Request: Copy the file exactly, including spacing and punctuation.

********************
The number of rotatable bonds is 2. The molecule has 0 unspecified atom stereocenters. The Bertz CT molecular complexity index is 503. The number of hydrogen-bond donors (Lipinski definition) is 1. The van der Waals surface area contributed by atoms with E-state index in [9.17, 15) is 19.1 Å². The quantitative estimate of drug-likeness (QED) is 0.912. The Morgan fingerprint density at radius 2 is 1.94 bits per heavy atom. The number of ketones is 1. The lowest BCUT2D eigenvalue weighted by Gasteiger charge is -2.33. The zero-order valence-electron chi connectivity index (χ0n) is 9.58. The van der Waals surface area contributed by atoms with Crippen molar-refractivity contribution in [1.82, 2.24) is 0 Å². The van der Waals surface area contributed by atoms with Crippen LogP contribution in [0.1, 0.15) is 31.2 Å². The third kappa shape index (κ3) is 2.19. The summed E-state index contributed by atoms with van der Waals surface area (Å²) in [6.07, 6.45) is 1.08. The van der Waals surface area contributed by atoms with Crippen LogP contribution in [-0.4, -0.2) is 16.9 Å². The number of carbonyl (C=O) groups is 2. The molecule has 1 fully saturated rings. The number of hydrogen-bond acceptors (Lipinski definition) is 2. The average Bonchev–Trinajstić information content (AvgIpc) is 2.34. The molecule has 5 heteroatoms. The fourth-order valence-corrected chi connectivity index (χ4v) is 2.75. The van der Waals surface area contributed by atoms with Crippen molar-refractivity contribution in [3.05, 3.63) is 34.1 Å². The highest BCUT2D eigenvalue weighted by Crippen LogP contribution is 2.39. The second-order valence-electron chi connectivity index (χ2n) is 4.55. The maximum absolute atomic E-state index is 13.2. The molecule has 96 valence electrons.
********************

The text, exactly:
The number of rotatable bonds is 2. The molecule has 0 unspecified atom stereocenters. The Bertz CT molecular complexity index is 503. The number of hydrogen-bond donors (Lipinski definition) is 1. The van der Waals surface area contributed by atoms with E-state index in [9.17, 15) is 19.1 Å². The quantitative estimate of drug-likeness (QED) is 0.912. The Morgan fingerprint density at radius 2 is 1.94 bits per heavy atom. The number of ketones is 1. The lowest BCUT2D eigenvalue weighted by Gasteiger charge is -2.33. The zero-order valence-electron chi connectivity index (χ0n) is 9.58. The van der Waals surface area contributed by atoms with Crippen molar-refractivity contribution in [1.82, 2.24) is 0 Å². The van der Waals surface area contributed by atoms with Crippen LogP contribution in [0.1, 0.15) is 31.2 Å². The third kappa shape index (κ3) is 2.19. The summed E-state index contributed by atoms with van der Waals surface area (Å²) in [6.07, 6.45) is 1.08. The van der Waals surface area contributed by atoms with Crippen LogP contribution in [-0.4, -0.2) is 16.9 Å². The number of carbonyl (C=O) groups is 2. The molecule has 1 fully saturated rings. The number of hydrogen-bond acceptors (Lipinski definition) is 2. The average Bonchev–Trinajstić information content (AvgIpc) is 2.34. The molecule has 5 heteroatoms. The fourth-order valence-corrected chi connectivity index (χ4v) is 2.75. The van der Waals surface area contributed by atoms with Crippen molar-refractivity contribution in [3.05, 3.63) is 34.1 Å². The highest BCUT2D eigenvalue weighted by Crippen LogP contribution is 2.39. The second-order valence-electron chi connectivity index (χ2n) is 4.55. The maximum absolute atomic E-state index is 13.2. The molecule has 96 valence electrons.